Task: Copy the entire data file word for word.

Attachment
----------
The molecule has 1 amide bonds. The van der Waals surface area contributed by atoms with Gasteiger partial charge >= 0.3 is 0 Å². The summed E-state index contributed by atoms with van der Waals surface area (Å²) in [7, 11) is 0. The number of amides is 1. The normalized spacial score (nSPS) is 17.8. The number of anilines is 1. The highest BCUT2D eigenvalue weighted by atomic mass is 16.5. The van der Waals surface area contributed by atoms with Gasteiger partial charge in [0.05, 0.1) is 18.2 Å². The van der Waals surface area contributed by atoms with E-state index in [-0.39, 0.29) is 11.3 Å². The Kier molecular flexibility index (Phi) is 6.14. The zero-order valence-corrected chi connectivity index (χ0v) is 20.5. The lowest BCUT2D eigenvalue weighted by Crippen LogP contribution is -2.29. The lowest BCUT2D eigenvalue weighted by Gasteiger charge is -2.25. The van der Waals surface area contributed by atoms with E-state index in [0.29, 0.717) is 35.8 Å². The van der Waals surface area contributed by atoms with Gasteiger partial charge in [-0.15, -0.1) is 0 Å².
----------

The molecule has 1 amide bonds. The van der Waals surface area contributed by atoms with Gasteiger partial charge >= 0.3 is 0 Å². The summed E-state index contributed by atoms with van der Waals surface area (Å²) in [7, 11) is 0. The number of amides is 1. The normalized spacial score (nSPS) is 17.8. The number of anilines is 1. The highest BCUT2D eigenvalue weighted by atomic mass is 16.5. The van der Waals surface area contributed by atoms with Gasteiger partial charge in [0.05, 0.1) is 18.2 Å². The van der Waals surface area contributed by atoms with E-state index in [-0.39, 0.29) is 11.3 Å². The Kier molecular flexibility index (Phi) is 6.14. The zero-order valence-corrected chi connectivity index (χ0v) is 20.5. The lowest BCUT2D eigenvalue weighted by Crippen LogP contribution is -2.29. The lowest BCUT2D eigenvalue weighted by Gasteiger charge is -2.25. The van der Waals surface area contributed by atoms with E-state index in [0.29, 0.717) is 35.8 Å². The van der Waals surface area contributed by atoms with Gasteiger partial charge in [-0.15, -0.1) is 0 Å².